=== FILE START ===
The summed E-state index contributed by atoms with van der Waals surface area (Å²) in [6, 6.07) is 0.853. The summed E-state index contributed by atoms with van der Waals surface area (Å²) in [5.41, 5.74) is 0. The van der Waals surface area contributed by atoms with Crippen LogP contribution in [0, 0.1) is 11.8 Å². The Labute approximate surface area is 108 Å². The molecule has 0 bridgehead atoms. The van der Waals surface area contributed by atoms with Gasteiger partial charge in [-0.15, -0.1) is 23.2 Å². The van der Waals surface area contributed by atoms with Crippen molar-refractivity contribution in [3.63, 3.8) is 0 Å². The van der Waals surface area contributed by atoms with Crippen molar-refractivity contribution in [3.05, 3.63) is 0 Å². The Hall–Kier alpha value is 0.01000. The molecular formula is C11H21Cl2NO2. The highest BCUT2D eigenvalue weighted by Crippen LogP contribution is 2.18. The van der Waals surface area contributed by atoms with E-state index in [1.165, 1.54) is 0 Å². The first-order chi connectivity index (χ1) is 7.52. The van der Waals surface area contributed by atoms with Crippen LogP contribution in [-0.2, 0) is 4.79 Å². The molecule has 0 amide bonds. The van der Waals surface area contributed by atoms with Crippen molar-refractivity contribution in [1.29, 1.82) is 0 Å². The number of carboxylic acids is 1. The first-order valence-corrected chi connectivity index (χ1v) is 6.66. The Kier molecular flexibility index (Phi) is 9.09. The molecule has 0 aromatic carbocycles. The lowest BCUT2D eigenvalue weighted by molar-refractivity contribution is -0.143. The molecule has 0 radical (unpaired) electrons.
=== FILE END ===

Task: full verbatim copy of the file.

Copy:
The summed E-state index contributed by atoms with van der Waals surface area (Å²) in [6, 6.07) is 0.853. The summed E-state index contributed by atoms with van der Waals surface area (Å²) in [5.41, 5.74) is 0. The van der Waals surface area contributed by atoms with Crippen LogP contribution in [0, 0.1) is 11.8 Å². The Labute approximate surface area is 108 Å². The molecule has 0 bridgehead atoms. The van der Waals surface area contributed by atoms with Gasteiger partial charge in [-0.15, -0.1) is 23.2 Å². The van der Waals surface area contributed by atoms with Crippen molar-refractivity contribution in [3.63, 3.8) is 0 Å². The van der Waals surface area contributed by atoms with Crippen molar-refractivity contribution in [3.05, 3.63) is 0 Å². The Hall–Kier alpha value is 0.01000. The molecular formula is C11H21Cl2NO2. The highest BCUT2D eigenvalue weighted by Crippen LogP contribution is 2.18. The van der Waals surface area contributed by atoms with E-state index in [1.165, 1.54) is 0 Å². The first-order chi connectivity index (χ1) is 7.52. The van der Waals surface area contributed by atoms with Crippen LogP contribution in [-0.2, 0) is 4.79 Å². The molecule has 0 amide bonds. The van der Waals surface area contributed by atoms with Crippen molar-refractivity contribution in [1.29, 1.82) is 0 Å². The number of carboxylic acids is 1. The first-order valence-corrected chi connectivity index (χ1v) is 6.66. The Kier molecular flexibility index (Phi) is 9.09. The molecule has 0 aromatic carbocycles. The lowest BCUT2D eigenvalue weighted by molar-refractivity contribution is -0.143. The molecule has 0 radical (unpaired) electrons.